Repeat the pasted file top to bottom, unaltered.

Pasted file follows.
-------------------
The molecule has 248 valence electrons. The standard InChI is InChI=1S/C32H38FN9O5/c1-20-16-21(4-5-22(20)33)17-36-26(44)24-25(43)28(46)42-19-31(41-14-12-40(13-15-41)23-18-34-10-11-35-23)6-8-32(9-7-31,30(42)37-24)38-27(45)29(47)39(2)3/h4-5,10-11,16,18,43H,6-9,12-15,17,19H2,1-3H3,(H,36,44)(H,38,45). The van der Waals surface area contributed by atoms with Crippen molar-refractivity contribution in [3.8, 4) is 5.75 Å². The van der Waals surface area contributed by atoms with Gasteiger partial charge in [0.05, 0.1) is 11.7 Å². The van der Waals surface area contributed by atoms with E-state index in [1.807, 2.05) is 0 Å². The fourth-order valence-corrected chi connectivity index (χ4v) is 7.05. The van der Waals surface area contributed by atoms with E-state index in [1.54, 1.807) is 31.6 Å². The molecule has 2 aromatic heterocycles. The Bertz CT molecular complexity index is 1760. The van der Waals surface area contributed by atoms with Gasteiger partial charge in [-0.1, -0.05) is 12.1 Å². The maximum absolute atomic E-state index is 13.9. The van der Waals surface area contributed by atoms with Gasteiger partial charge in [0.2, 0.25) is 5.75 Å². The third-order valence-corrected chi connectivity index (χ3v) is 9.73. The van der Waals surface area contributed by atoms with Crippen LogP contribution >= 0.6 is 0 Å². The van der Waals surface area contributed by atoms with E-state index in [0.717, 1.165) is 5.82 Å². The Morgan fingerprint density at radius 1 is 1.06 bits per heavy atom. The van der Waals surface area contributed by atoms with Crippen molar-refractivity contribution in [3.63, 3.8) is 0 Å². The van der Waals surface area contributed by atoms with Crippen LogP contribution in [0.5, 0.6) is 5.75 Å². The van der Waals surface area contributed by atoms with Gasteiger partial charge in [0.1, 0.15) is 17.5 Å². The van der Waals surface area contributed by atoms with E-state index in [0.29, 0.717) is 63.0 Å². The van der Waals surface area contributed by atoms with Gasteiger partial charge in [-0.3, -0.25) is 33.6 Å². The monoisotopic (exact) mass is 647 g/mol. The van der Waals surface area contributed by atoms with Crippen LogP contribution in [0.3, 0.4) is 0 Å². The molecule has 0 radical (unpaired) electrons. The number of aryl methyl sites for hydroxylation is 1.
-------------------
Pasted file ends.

The molecule has 248 valence electrons. The standard InChI is InChI=1S/C32H38FN9O5/c1-20-16-21(4-5-22(20)33)17-36-26(44)24-25(43)28(46)42-19-31(41-14-12-40(13-15-41)23-18-34-10-11-35-23)6-8-32(9-7-31,30(42)37-24)38-27(45)29(47)39(2)3/h4-5,10-11,16,18,43H,6-9,12-15,17,19H2,1-3H3,(H,36,44)(H,38,45). The van der Waals surface area contributed by atoms with Crippen molar-refractivity contribution in [3.8, 4) is 5.75 Å². The van der Waals surface area contributed by atoms with Gasteiger partial charge in [0.05, 0.1) is 11.7 Å². The van der Waals surface area contributed by atoms with E-state index in [1.807, 2.05) is 0 Å². The fourth-order valence-corrected chi connectivity index (χ4v) is 7.05. The van der Waals surface area contributed by atoms with E-state index in [1.54, 1.807) is 31.6 Å². The molecule has 2 aromatic heterocycles. The Bertz CT molecular complexity index is 1760. The van der Waals surface area contributed by atoms with Gasteiger partial charge in [-0.1, -0.05) is 12.1 Å². The maximum absolute atomic E-state index is 13.9. The van der Waals surface area contributed by atoms with Gasteiger partial charge in [0.2, 0.25) is 5.75 Å². The third-order valence-corrected chi connectivity index (χ3v) is 9.73. The van der Waals surface area contributed by atoms with Crippen LogP contribution >= 0.6 is 0 Å². The van der Waals surface area contributed by atoms with E-state index in [0.717, 1.165) is 5.82 Å². The Morgan fingerprint density at radius 1 is 1.06 bits per heavy atom. The van der Waals surface area contributed by atoms with Crippen molar-refractivity contribution in [3.63, 3.8) is 0 Å². The van der Waals surface area contributed by atoms with Crippen LogP contribution in [0.5, 0.6) is 5.75 Å². The van der Waals surface area contributed by atoms with Gasteiger partial charge in [0.1, 0.15) is 17.5 Å². The van der Waals surface area contributed by atoms with E-state index in [0.29, 0.717) is 63.0 Å². The van der Waals surface area contributed by atoms with Gasteiger partial charge in [-0.3, -0.25) is 33.6 Å². The monoisotopic (exact) mass is 647 g/mol. The van der Waals surface area contributed by atoms with Crippen LogP contribution in [0.3, 0.4) is 0 Å². The molecule has 0 radical (unpaired) electrons. The number of aryl methyl sites for hydroxylation is 1.